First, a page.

England: Reading, Cathedral Cities, The Old Farm House, Birmingham & Bath

As our 90 day stay in the Schengen area was coming to an end, we planned our escape from France' Loire Valley to England. We discovered that it was possible to fly from Nantes directly across the English Channel to Southampton on England's southern coast, so we soon devised an itinerary for exploring the south western counties.

Our choice for our initial stop was Reading, which offered a plethora of railway connections and the most reasonable accommodations in the whole region. Although Reading does not consider itself a big visitor attraction (there is no Visitor Information Centre) we soon discovered that it's a vital, thriving town with plenty of historic buildings, shopping galore, good bus service, and natural world connections with the Thames flowing through. We stayed two weeks!

The city has a population of 160,000, a nice size. In the centre there are several pedestrian streets lined with plenty of shops and stores, plus The Oracle, a major enclosed mall right in the middle. At first, the architecture of the historic buldings seemed rather ostentatious to us. Several colors of brick, predominately grey and red with cream and black accents, were common, including the Town Hall and the complex that was our hotel. After a bit, we began to find it pleasing! Reading's population is quite diverse so there are ethnic cafes and restaurants galore in addition to many pubs offering a selection of English ales plus lagers on draught. Many offered hearty pub food, too. Order at the bar.

Our hotel was located in a quiet neighborhood a bit outside the centre, but with food shops, a nice pub and an excellent Indian restaurant nearby. Frequent buses enabled us to travel easily into the centre and to the railway station for our daytrips to nearby sites (see below). Life was good in Reading. We began to wonder whether we might consider living here?

One of our major tasks while in Reading was to plan our further travels. Meanwhile, we had received an invitation to house-sit for the daughter of a classmate of Blair's. The house was an old farm house outside the village of Hungerford, not far from Reading. Life there would take a major shift of mindset to a more rural lifestyle, but after some due consideration we accepted this amazing offer (more on this below)!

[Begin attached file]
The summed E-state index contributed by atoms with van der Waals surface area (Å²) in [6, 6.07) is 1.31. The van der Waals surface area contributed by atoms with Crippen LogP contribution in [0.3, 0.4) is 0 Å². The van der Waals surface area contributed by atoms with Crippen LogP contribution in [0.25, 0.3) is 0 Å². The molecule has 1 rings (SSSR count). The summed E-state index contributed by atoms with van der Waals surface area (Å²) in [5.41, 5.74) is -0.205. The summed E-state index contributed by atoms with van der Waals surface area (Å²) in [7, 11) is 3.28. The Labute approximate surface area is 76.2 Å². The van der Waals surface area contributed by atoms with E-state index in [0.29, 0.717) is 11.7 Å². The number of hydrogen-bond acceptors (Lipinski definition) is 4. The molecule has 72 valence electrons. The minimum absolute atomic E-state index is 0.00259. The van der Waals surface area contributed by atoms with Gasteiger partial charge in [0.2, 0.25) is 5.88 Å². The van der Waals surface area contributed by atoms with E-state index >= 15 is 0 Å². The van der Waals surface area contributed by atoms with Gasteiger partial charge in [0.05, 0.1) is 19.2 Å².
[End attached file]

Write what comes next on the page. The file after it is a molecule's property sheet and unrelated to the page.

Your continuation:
While exploring the sights and culture of Reading, we took day trips to Oxford, Salisbury, and Winchester, all not far away by train.

The world famous university town draws visitors from everywhere! Coaches roll in and groups of folks follow their guides while others wander snapping pictures in all directions. Just outside the Information Centre, we were offered a free tour of the colleges and we accepted. Matthew turned out to be a great story teller as he lead us through the quadrangle of Balliol College and on to Sheldonian Theatre, an early creation of Christopher Wren, where graduation ceremonies are held (picture at right). We continued to the Bodelian Library and on along Broad Street, admiring the architectural gems in all directions!

Following our tour and lunch in Brown's Cafe in the Covered Market, we headed to Christchurch College to walk through these hallowed halls, including the grand dining hall, made famous as the Hogwarts dining hall, now set with long tables set for a meal. The walls are thickly hung with portraits of important people that had been students there, including King Henry VIII above the head table. Continuing, the quadrangle's green lawn is off limits to visitors but we did walk on through the library, visited the chapel, and returned to the gardens.